The declares I’m trying these days are failing, and it looks like I need advices.
Currently, I have this code:
Declare Function GetLastError lib "Kernel32" () as Int32
Declare Function WTSGetActiveConsoleSessionId lib "kernel32" () As int32
Declare Function WTSQueryUserToken lib "Wtsapi32" (SessionId As UInteger, ByRef phToken As Ptr) As Boolean
Declare Function CloseHandle lib "kernel32" (hObject As Ptr) as Boolean
Declare Function CreateProcessAsUserW lib "advapi32" (hToken As Ptr, _
lpApplicationName As CString, _
lpCommandLine As Ptr, _
lpProcessAttributes As Ptr, _
lpThreadAttributes As Ptr, _
bInheritHandles As Boolean, _
dwCreationFlags As UInteger, _
lpEnvironment As Ptr, _
lpCurrentDirectory As CString, _
lpStartupInfo As StartupInfo, _
ByRef lpProcessInformation As ProcessInformation) As Boolean
Var acsid as int32=WTSGetActiveConsoleSessionId
Var UserTokenHandle As Ptr
Var rslt As Boolean=WTSQueryUserToken(acsid,UserTokenHandle)
var err as Int32=GetLastError
Var ProcInfo As ProcessInformation
Var StartInfo As StartupInfo
rslt=CreateProcessAsUserW(UserTokenHandle, "C:\Windows\System32\cmd.exe", nil, nil, nil, False, 0, nil, nil, StartInfo, ProcInfo)
If UserTokenHandle<>nil Then rslt=CloseHandle(UserTokenHandle)
In my tests, acsid equals 1, so I guess this line works.
The next statement (Var rslt As Boolean=WTSQueryUserToken(acsid,UserTokenHandle)) already seems to be a problem. rslt equals false and UserTokenHandle is empty.
However, I’ve purposely added the GetLastError line just after, and I’m getting 0, presumably meaning no error was encountered… Confused.
No worries, that test is running in 32bit by the way, I’ve yet to test it for 64bit as the structures will need padding due to xojo bugs. I’m just looking at that now, but I think I’ve found another bug which I’m looking into.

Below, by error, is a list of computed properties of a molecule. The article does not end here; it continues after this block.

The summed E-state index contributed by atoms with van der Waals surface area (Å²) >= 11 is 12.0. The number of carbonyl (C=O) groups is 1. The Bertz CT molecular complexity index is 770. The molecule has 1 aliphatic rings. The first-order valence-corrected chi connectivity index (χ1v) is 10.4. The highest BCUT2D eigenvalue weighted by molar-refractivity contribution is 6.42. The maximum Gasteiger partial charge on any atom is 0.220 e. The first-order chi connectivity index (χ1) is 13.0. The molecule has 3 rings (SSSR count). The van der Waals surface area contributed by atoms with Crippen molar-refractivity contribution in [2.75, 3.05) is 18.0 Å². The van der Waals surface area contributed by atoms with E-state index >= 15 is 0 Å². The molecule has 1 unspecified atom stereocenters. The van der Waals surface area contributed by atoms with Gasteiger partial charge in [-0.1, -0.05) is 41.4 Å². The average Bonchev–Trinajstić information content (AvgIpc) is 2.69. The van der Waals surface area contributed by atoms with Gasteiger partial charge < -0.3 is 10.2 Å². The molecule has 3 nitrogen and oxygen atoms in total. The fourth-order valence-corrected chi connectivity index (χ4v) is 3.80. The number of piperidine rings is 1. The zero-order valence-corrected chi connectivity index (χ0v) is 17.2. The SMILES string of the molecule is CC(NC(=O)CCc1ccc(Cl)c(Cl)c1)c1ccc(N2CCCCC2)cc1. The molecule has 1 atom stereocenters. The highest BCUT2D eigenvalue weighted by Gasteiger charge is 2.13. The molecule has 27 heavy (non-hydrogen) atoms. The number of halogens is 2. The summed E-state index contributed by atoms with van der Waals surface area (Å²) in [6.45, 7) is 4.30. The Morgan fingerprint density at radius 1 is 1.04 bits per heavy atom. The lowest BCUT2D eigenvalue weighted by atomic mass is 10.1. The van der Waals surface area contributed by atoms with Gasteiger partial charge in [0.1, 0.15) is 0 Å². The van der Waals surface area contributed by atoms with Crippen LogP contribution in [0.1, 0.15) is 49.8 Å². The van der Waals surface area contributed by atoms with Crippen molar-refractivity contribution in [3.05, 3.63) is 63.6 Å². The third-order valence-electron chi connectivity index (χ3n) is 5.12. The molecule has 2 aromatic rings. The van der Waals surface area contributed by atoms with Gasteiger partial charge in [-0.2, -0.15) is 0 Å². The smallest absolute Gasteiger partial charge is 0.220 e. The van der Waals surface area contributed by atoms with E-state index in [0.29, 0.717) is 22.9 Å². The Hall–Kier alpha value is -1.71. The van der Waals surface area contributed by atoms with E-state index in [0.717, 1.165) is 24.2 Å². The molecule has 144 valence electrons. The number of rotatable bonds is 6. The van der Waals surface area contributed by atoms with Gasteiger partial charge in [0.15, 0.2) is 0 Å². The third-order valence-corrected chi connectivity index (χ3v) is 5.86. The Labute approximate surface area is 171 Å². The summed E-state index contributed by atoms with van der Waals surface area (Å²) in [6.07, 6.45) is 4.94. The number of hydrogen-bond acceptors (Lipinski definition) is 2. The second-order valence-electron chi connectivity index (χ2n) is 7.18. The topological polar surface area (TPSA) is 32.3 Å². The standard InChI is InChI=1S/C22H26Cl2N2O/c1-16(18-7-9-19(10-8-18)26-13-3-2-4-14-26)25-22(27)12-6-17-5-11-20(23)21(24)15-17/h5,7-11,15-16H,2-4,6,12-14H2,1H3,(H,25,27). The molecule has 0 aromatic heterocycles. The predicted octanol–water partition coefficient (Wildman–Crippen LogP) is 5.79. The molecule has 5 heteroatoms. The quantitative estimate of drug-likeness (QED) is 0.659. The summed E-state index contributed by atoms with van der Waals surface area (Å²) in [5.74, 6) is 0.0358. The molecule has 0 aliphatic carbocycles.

That’s a great piece of information I would have loved to know before, actually. Each time I started a new project involving declares, I had to search on various websites for what a DWORD (or others) meant in Xojo; that was a pain and your article above is now in my favourites references links
Ah, good to know. I have a VM with a 32bit Windows 10 OS, fortunately.
Project updated with 32 and 64 bit structures (all checked against visual studio), they are selected automatically by Include In under the gear tab in the inspector.
This is needed because of structure alignment issues in 64bit (<https://xojo.com/issue/51124>), its a 4-5 year old compiler bug, but I guess it’s not that important as not enough of xojo’s citizen developers encounter it /shrug
While I understand that bugs hitting many developers are more important to fix than those concerning only a few, I think bugs that can be quickly fixed (even if not impacting a lot of users) are also worth getting attention.
I feel, as Xojo handles that now (i.e. focusing on bugs that impact widely), once quick-to-fix&impacting bugs have been handled, they focus on the other impacting ones (that means, hard-to-fix&impacting bugs). A shame, because there are “plenty” easy-to-fix bugs, albeit probably not impacting the majority of users, that don’t get attention, with this method.